Friday I had the privilege of watching my 5 month old niece in Buffalo. I planned this day for months because I was off from work and could make the trip. Baby J is the first baby among my three sisters and myself, so my whole family is spoiling this child rotten, but I don’t get to see her often as I am 250 miles away. She must have sensed my excitement because she was the most wonderful child the entire time I had her.
Baby J’s day is typically spent at daycare and I was happy to help her avoid that for a day. We played all morning and breezed through her first bottle. She and I danced around my sister’s apartment to Lana Del Rey and tried out some not-so-successful tummy time- she much prefers standing and bouncing. The only tears shed were when she didn’t want to stop feeding to burp.
A glorious two-hour nap on my chest was the highlight of my day. Is there anything better than cuddling with a sleeping infant? Or sleepy baby smiles right when she wakes up? Always happy and “talkative,” Baby J was an angel and such a delight.
I had been hoping for this occasion to be a little bit of birth control for me. Unfortunately it was quite the opposite and I am suddenly more aware of my ovaries than ever. See, I have endometriosis. For those of you who don’t know what that is, the endometrial tissue that is shed monthly (and should only line the uterus), grows in places it shouldn’t such as on ovaries, Fallopian tubes, etc. Each cycle when this tissue is shed from areas it shouldn’t be on in the first place, it pulls a little of the healthy organ/tissue with it. Over time, this tearing and repairing results in scar tissue which, depending on where it is, can result in serious complications when trying to become pregnant. Many women with endometriosis, including myself, have extremely painful cramps as our insides are literally ripped apart each month. But there is hope! Researchers say the younger you are, the easier it may be to get pregnant due to less scar tissue build up and some women are miraculously and inexplicably cured after giving birth.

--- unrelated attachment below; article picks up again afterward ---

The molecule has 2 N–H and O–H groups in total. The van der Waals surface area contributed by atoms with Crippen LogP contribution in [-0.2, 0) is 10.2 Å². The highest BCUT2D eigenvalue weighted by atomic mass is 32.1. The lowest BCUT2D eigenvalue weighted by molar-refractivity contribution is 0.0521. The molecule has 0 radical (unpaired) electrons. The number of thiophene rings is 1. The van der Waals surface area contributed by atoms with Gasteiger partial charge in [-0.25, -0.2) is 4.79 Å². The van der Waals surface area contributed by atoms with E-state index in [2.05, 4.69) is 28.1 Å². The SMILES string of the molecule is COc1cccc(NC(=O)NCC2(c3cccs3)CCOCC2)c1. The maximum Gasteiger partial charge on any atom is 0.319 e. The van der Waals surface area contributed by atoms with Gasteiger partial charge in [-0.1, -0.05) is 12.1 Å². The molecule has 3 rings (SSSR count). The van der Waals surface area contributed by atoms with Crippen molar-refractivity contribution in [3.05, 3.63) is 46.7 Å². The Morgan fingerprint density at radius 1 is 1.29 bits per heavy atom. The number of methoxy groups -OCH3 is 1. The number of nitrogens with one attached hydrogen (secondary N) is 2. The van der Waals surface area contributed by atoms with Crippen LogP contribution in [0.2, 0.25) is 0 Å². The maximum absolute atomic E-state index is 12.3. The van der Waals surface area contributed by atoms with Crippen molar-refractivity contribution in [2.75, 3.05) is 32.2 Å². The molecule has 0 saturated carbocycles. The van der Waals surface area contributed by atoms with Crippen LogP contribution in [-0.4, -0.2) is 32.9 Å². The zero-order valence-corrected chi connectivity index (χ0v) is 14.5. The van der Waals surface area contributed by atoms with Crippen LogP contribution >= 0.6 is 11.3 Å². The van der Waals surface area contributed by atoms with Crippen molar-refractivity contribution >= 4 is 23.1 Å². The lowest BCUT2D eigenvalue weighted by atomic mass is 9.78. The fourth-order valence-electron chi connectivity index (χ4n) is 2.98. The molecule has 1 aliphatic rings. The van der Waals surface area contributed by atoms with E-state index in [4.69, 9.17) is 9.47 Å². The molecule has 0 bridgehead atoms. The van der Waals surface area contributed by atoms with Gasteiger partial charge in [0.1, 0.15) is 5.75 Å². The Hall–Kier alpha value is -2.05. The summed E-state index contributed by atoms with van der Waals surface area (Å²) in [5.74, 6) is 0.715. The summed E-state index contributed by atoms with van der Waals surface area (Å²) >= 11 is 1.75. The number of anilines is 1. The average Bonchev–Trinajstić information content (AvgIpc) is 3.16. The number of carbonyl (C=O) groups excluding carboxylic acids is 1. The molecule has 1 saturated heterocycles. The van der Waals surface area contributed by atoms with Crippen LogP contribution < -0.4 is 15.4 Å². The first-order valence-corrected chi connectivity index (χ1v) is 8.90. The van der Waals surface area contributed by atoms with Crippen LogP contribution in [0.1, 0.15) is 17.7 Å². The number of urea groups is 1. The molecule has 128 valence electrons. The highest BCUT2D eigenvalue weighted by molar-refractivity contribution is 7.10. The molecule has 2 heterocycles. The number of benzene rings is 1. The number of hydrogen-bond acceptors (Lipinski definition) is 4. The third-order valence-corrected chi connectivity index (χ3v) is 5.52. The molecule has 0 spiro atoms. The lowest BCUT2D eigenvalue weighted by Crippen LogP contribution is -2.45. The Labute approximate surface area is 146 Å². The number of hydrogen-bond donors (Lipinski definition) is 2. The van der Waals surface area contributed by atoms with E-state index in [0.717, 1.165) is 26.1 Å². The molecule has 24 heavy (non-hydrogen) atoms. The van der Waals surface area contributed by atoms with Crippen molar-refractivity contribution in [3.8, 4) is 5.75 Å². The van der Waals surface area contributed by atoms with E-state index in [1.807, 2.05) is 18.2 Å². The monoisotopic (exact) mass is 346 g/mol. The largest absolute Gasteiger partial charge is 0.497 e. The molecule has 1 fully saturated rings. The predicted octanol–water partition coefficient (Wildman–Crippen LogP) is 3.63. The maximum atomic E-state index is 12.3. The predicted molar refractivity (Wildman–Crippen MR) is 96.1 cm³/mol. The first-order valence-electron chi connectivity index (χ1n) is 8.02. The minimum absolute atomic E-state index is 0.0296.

This brings me back to my sudden case of baby fever… I know I am not quite ready for a baby. Ideally Ryan and I will be married before that and we are SO NOT financially ready to pay for a wedding or a baby, so it’s going to have to wait. My internal time clock saying, “Have a baby while you can! You may not be able to a few years from now,” is in a serious argument with my logical brain who says, “Are you crazy?! We aren’t even close to ready for a child!” This struggle with myself has made me crazy for days!
Anyone out there have endometriosis? Tips on management are appreciated! And I would love to hear your story if you now have children!